The validating is done in
This function handles the EN_UPDATE message. This message is generated by the edit control just before it displays the text. What I did is validate the text in the control, and if it is not valid I restore the last previously valid text. This way it does not matter what is typed into the edit control, it will just appear to the user that all invalid text is rejected.
The tricky part for you now is that the CInPlaceNumEdit class works in concert with the CGridCellNumeric class. When the user finishes editing it ends up calling CGridCellNumeric::SetText() with the user entered text, which in turn calls CGridCellNumeric::Format() to format the final text in a locale specific format.
That should now be as clear as mud. Just look at CInPlaceNumEdit::OnUpdate and CGridCellNumeric::Format()
IE9 totally failed multiple times to get it, but I did manage to get it using Firefox. Thanks for the information about the file size, exactly what I needed.
These are messages sent by the windows OS to your applications window.
Not enough information.
What brand of mobile device? Did you check with the manufacturer?
Did you check your network settings as the error message suggested?
Does the device connect normally when not using your code? are other programs successful at using it?
If you did the above then post the relevant code so we can see what you are doing.
There are many ways to skin this cat, using events and WaitForMultipleObjects etc. Either way it is always a good idea to use thread synchorization to avoid deadlocks, even if it is DIY.
Then look at TextOut, DrawText, ExtTextOut, TabbedTextOut etc.
mov ah, 09h
depends on what you want to do and what you want to output your data to.
Yes it is lacking. Using "check screensaver running" I was able to find that I just need to use the SystemParametersInfo function and specify the SPI_GETSCREENSAVERRUNNING parameter.
Thanks for the tip.
Now it is time to go to bed and recharge the brain.
See my article
unicode / non-unicode conflict. use the the neutral _tcsspn version or the unicode wcsspn version. Or better yet, use the function suggested by SoMad.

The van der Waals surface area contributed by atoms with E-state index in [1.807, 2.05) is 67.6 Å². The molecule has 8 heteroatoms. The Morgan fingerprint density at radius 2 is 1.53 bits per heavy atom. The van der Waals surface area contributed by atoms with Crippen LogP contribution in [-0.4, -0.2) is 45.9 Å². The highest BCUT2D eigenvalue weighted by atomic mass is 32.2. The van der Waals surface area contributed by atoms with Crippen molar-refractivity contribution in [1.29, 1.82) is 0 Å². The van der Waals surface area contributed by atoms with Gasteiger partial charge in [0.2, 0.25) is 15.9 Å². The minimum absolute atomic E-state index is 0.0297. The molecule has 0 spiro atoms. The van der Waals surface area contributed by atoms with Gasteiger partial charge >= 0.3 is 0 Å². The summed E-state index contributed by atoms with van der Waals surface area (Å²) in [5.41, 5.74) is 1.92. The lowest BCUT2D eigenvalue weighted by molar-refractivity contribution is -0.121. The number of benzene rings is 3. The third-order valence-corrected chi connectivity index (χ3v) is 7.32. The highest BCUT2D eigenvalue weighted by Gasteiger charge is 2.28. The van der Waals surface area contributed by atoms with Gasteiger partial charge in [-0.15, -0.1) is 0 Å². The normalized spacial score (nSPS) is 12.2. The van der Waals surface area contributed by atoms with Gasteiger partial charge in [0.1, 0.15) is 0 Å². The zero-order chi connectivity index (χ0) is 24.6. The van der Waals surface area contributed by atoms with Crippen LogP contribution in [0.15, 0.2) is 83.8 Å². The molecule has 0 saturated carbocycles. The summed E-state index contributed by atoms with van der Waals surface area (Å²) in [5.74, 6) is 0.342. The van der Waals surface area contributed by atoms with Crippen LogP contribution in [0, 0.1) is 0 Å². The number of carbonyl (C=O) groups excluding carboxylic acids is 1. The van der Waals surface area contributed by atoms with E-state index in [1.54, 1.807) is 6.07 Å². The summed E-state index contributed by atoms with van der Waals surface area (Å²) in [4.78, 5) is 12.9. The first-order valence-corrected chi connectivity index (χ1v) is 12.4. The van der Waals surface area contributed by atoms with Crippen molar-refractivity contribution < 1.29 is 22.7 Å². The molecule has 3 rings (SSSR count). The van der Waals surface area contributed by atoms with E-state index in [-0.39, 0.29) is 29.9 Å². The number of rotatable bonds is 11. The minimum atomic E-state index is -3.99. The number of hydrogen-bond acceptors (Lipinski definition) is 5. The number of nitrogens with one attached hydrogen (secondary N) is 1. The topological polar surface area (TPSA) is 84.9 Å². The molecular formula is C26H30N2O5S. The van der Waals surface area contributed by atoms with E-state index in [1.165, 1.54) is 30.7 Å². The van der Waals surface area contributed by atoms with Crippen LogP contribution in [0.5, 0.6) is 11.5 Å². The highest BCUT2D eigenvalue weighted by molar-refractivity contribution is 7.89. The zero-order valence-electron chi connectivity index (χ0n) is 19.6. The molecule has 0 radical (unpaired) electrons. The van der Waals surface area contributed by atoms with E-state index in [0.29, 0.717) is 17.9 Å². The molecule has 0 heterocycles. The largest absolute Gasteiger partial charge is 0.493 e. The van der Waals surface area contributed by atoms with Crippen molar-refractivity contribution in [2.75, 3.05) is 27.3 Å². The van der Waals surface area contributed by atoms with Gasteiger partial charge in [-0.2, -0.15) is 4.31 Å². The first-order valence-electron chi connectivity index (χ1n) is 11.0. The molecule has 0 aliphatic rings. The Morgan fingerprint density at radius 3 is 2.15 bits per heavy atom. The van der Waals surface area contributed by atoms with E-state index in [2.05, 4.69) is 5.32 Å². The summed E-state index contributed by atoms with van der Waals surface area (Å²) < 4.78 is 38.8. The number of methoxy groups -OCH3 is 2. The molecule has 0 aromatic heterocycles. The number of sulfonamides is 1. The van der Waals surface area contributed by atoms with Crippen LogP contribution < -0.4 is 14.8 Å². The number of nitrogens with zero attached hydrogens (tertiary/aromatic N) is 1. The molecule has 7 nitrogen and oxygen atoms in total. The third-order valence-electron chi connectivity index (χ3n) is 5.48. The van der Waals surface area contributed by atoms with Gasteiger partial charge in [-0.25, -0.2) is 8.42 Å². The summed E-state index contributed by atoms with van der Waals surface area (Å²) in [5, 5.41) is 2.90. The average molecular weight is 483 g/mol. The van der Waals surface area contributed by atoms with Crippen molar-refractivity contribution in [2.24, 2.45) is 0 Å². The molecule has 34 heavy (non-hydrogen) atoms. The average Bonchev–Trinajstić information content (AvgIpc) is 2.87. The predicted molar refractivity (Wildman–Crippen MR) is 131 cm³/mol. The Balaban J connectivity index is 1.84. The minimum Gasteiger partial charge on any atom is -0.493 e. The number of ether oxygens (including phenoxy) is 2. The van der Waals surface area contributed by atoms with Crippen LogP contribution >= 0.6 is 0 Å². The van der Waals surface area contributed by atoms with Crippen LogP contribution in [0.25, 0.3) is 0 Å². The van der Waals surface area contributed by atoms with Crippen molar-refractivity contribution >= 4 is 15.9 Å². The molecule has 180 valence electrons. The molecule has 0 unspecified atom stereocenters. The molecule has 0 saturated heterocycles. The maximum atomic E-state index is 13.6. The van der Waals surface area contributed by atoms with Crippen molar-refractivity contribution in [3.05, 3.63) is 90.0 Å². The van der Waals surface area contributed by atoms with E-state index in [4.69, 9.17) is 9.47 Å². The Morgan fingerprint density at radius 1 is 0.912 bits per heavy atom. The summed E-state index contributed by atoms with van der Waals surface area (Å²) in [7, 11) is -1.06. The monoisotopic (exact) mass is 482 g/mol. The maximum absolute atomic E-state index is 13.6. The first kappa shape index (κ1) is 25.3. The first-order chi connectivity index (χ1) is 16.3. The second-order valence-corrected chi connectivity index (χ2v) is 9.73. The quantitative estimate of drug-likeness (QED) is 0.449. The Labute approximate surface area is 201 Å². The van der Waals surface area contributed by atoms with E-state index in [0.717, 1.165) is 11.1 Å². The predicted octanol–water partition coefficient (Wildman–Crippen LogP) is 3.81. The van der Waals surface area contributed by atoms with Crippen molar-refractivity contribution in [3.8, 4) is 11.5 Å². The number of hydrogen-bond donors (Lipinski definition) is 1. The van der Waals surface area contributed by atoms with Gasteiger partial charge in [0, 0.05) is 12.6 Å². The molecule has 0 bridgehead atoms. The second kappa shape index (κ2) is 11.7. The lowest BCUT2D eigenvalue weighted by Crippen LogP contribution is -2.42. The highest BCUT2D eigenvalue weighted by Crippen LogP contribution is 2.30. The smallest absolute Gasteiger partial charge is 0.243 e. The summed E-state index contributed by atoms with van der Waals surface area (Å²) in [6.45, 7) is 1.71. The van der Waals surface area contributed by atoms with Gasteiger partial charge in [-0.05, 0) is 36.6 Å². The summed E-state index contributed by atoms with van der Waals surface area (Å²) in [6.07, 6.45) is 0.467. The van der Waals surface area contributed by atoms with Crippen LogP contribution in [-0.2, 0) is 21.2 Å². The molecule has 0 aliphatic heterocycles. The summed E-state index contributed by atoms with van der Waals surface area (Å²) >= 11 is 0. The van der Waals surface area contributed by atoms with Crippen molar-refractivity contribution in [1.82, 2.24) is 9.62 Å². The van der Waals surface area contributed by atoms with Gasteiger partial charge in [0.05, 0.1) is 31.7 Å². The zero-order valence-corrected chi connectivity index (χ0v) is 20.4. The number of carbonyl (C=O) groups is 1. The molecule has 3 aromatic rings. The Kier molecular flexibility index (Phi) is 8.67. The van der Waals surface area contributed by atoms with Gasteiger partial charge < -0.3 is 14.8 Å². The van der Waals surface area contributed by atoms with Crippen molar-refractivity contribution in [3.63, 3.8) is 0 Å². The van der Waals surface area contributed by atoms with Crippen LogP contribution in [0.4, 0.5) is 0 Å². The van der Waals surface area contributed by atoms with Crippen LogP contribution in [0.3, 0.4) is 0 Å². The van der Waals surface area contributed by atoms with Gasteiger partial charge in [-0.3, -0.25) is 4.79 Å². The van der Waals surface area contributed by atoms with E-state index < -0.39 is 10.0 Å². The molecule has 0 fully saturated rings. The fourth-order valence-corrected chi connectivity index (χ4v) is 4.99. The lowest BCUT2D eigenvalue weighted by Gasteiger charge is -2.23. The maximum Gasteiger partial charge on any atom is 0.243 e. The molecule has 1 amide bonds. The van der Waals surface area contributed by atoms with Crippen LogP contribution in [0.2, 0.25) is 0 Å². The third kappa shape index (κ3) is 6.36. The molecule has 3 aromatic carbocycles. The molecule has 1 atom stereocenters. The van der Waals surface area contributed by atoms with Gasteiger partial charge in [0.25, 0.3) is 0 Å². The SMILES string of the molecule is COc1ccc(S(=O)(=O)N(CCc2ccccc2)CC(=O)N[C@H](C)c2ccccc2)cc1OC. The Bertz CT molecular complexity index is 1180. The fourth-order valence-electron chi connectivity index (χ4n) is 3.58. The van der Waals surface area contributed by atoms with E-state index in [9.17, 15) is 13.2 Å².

The Control Panel has a setting (Power Options - System Settings) where one can choose what the Sleep button does. I can change it to 'Do nothing' and the Sleep button becomes disabled.
It does not require a reboot to do it this way, so it must be either a registry setting or a power management function (see http://msdn.microsoft.com/en-us/library/windows/desktop/aa373163(v=vs.85).aspx) that is used. Not sure which one.
I followed your link and was able to disable the Windows key, but I was unable to disable the sleep key via key mapping. The only problem is the windows key functionality is now totally disabled, not quite what I was looking for.
Thanks for the info, I may end up doing it this way. Although I was hoping to be able to disable these keys only when my app is running. Your solution involves editing the registry and rebooting the machine. Not quite what I had in mind.
The problem (as stated earlier) is that the Sleep and Win+L keys have their default actions taken before my hook procedure is called. So my hook procedure can not filter them out and catch them, thus blocking their default actions.
Seen that, tried that, could not get it to work for some reason.
Thanks a bunch, works perfectly :)
What is the code for the GetFileList function?
Tried it, and it works! Thanks
<pre>HRESULT hr = FileDialog2Ptr.CoCreateInstance(CLSID_FileOpenDialog);</pre>
The link you gave talks about IFileDialog, IFileSaveDialog, and IFileOpenDialog. These were new in Vista. The MSDN link I gave above is for IFileDialog2 that is new in Win7. I got the older ones to work just fine, but I want the functionality of IFileDialog2 where I can limit the scope with SetNavigationRoot().
Thanks, works now. Kind of a weird solution though.